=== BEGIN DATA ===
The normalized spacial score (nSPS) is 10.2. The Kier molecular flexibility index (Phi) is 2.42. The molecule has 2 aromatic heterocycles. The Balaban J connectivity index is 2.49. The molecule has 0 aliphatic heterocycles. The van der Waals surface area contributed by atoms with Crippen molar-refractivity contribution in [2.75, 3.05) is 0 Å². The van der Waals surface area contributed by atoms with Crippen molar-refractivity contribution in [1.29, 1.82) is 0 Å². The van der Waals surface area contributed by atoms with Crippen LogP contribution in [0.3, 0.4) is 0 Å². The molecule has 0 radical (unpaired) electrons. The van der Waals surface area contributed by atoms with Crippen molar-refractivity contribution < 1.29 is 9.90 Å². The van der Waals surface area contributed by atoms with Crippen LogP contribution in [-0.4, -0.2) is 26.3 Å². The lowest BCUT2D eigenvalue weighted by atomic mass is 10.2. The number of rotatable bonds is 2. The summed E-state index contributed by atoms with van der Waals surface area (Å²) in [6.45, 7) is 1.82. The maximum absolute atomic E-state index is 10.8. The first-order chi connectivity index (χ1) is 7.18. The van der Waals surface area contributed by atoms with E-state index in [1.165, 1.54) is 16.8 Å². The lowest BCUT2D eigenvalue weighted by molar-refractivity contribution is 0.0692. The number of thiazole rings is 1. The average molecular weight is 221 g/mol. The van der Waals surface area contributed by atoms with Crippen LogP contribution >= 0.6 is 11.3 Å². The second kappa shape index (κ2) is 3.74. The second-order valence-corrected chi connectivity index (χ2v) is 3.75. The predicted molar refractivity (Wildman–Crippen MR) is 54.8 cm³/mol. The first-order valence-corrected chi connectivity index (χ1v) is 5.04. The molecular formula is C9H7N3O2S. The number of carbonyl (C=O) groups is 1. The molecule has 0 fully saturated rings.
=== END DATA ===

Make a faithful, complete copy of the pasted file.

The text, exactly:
The normalized spacial score (nSPS) is 10.2. The Kier molecular flexibility index (Phi) is 2.42. The molecule has 2 aromatic heterocycles. The Balaban J connectivity index is 2.49. The molecule has 0 aliphatic heterocycles. The van der Waals surface area contributed by atoms with Crippen molar-refractivity contribution in [2.75, 3.05) is 0 Å². The van der Waals surface area contributed by atoms with Crippen molar-refractivity contribution in [1.29, 1.82) is 0 Å². The van der Waals surface area contributed by atoms with Crippen LogP contribution in [0.3, 0.4) is 0 Å². The molecule has 0 radical (unpaired) electrons. The van der Waals surface area contributed by atoms with Crippen molar-refractivity contribution < 1.29 is 9.90 Å². The van der Waals surface area contributed by atoms with Crippen LogP contribution in [-0.4, -0.2) is 26.3 Å². The lowest BCUT2D eigenvalue weighted by atomic mass is 10.2. The number of rotatable bonds is 2. The summed E-state index contributed by atoms with van der Waals surface area (Å²) in [6.45, 7) is 1.82. The maximum absolute atomic E-state index is 10.8. The first-order chi connectivity index (χ1) is 7.18. The van der Waals surface area contributed by atoms with E-state index in [1.165, 1.54) is 16.8 Å². The lowest BCUT2D eigenvalue weighted by molar-refractivity contribution is 0.0692. The number of thiazole rings is 1. The average molecular weight is 221 g/mol. The van der Waals surface area contributed by atoms with Crippen LogP contribution >= 0.6 is 11.3 Å². The second kappa shape index (κ2) is 3.74. The second-order valence-corrected chi connectivity index (χ2v) is 3.75. The predicted molar refractivity (Wildman–Crippen MR) is 54.8 cm³/mol. The first-order valence-corrected chi connectivity index (χ1v) is 5.04. The molecular formula is C9H7N3O2S. The number of carbonyl (C=O) groups is 1. The molecule has 0 fully saturated rings.